Emergency contraceptionBMJ 2006; 333 doi: https://doi.org/10.1136/bmj.38960.672998.80 (Published 14 September 2006) Cite this as: BMJ 2006;333:560
- Anna Glasier (firstname.lastname@example.org), director
- Lothian Primary Care NHS Trust, Edinburgh EH4 1NL
Emergency contraception can prevent pregnancy after unprotected sex, but it can also cost you your job. In 2005 an assistant commissioner resigned from the Food and Drug Administration (FDA) in the United States after a decision to make emergency contraception available off prescription was postponed indefinitely, despite two committees recommending it (after three years' delay the FDA has recently approved over the counter sales, with restrictions, of the emergency contraceptive Plan B).1 In 2006 two editors of the Canadian Medical Association Journal (CMAJ) were fired, partly because they published an article about access to emergency contraception in Canadian pharmacies.2 Emergency contraception has been described as “the latest battleground in an ideologically divided America.”3 It has always been a battleground, but is it worth all the fuss?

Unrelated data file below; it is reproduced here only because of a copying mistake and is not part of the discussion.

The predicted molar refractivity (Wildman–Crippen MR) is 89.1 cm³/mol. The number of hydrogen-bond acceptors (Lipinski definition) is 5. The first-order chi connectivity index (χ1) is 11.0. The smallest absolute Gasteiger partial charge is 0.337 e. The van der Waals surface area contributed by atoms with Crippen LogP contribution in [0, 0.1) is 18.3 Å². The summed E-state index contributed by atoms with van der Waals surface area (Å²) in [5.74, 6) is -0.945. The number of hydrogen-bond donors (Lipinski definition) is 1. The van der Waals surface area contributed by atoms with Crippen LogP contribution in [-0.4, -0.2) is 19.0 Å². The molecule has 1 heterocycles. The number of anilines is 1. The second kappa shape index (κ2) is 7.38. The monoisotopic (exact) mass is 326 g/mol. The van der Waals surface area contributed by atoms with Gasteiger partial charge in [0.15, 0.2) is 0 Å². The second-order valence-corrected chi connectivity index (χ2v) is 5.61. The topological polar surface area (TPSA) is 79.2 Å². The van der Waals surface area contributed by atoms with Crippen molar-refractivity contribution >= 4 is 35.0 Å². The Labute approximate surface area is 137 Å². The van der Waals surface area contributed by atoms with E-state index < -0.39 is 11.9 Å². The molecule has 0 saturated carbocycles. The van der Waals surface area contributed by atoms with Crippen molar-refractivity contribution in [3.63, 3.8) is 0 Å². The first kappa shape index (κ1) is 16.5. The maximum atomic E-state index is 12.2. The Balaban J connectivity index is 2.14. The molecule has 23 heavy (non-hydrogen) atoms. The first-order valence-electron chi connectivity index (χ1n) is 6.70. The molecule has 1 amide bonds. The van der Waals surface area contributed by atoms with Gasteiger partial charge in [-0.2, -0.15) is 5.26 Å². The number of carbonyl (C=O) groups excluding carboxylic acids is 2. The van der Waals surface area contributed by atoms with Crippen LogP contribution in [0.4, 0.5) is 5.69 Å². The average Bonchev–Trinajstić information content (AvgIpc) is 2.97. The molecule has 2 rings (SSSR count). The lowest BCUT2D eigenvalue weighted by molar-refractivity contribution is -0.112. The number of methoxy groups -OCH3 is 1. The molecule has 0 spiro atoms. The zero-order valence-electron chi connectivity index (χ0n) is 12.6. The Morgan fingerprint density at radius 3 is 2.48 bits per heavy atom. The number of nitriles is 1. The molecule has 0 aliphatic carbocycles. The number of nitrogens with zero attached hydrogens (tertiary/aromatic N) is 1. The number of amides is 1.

First used in the early 1970s, emergency contraception was a well kept secret until the late 1990s. At this time interest in this form of contraception exploded and considerable efforts were made to …